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The Art of Censorship in Postwar Japan$
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Kirsten Cather

Print publication date: 2012

Print ISBN-13: 9780824835873

Published to Hawaii Scholarship Online: November 2016

DOI: 10.21313/hawaii/9780824835873.001.0001

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Lady Chatterley’s Censor (1951–1957)

Lady Chatterley’s Censor (1951–1957)

(p.19) Chapter 1 Lady Chatterley’s Censor (1951–1957)
The Art of Censorship in Postwar Japan

Kirsten Cather

University of Hawai'i Press

This chapter narrates the events surrounding the censorship trial of D.H. Lawrence’s Lady Chatterley’s Loverin Japan. Oyama Hisajirō, owner of Oyama Publishing, approached respected critic, author, and translator Itō Sei about translating Chatterley as part of a planned series of Lawrence’s collected works. Within two months after the publication, over one hundred fifty thousand copies had been sold. However, as the book became known, the police initiated obscenity charges against Hisajirō. The prosecution identified twelve particularly objectionable passages in the book, which, in prosecutors’ minds, rendered the entire work obscene. These included examples of the “repeated plain and detailed descriptions of adulterous sexual intercourse” between Lady Chatterley (Connie) and two men, the writer Michaelis and the gamekeeper Mellors.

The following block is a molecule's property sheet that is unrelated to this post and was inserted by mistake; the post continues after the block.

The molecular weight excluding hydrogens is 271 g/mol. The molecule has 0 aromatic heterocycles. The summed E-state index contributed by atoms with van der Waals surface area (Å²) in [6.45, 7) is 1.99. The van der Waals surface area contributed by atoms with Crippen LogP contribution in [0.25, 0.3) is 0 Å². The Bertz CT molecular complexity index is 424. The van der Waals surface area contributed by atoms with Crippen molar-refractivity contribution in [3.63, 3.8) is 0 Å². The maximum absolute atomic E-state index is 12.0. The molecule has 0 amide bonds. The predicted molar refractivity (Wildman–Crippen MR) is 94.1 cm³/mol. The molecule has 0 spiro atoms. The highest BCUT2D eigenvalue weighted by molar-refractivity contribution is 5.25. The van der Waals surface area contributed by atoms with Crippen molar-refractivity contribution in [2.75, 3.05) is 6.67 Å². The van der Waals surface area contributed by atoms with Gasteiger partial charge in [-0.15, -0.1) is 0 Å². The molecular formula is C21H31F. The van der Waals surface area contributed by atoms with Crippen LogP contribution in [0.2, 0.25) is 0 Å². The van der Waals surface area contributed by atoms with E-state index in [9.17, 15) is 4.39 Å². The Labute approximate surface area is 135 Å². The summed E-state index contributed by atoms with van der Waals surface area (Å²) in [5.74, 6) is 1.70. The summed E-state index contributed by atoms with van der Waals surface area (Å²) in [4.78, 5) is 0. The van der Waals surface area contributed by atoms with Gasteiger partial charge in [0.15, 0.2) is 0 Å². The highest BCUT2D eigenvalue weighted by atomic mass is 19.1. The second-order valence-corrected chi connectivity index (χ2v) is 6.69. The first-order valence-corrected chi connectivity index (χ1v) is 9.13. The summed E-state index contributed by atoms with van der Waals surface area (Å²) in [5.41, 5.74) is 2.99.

Keywords:   D.H. Lawrence, Lady Chatterley’s Lover, Oyama Hisajirō, Itō Sei

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